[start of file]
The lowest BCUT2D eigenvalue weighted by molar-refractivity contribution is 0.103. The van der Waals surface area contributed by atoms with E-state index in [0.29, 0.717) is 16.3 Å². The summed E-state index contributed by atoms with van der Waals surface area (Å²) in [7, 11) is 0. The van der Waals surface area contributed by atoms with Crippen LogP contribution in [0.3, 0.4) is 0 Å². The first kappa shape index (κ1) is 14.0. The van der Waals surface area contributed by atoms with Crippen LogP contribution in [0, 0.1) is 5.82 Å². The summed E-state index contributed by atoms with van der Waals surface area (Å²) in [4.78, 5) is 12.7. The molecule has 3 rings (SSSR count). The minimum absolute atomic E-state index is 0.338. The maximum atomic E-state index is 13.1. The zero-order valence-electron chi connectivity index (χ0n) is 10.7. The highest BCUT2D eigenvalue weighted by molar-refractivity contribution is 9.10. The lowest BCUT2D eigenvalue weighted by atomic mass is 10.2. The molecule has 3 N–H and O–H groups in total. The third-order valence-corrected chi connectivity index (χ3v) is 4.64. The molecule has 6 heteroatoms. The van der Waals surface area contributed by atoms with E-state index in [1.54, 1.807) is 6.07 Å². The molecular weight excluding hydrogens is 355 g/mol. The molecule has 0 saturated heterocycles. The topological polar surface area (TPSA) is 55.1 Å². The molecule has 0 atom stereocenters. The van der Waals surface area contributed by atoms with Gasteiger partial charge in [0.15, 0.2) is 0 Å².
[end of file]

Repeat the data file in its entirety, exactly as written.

The lowest BCUT2D eigenvalue weighted by molar-refractivity contribution is 0.103. The van der Waals surface area contributed by atoms with E-state index in [0.29, 0.717) is 16.3 Å². The summed E-state index contributed by atoms with van der Waals surface area (Å²) in [7, 11) is 0. The van der Waals surface area contributed by atoms with Crippen LogP contribution in [0.3, 0.4) is 0 Å². The first kappa shape index (κ1) is 14.0. The van der Waals surface area contributed by atoms with Crippen LogP contribution in [0, 0.1) is 5.82 Å². The summed E-state index contributed by atoms with van der Waals surface area (Å²) in [4.78, 5) is 12.7. The molecule has 3 rings (SSSR count). The minimum absolute atomic E-state index is 0.338. The maximum atomic E-state index is 13.1. The zero-order valence-electron chi connectivity index (χ0n) is 10.7. The highest BCUT2D eigenvalue weighted by molar-refractivity contribution is 9.10. The lowest BCUT2D eigenvalue weighted by atomic mass is 10.2. The molecule has 3 N–H and O–H groups in total. The third-order valence-corrected chi connectivity index (χ3v) is 4.64. The molecule has 6 heteroatoms. The van der Waals surface area contributed by atoms with E-state index in [1.54, 1.807) is 6.07 Å². The molecular weight excluding hydrogens is 355 g/mol. The molecule has 0 saturated heterocycles. The topological polar surface area (TPSA) is 55.1 Å². The molecule has 0 atom stereocenters. The van der Waals surface area contributed by atoms with Gasteiger partial charge in [0.15, 0.2) is 0 Å².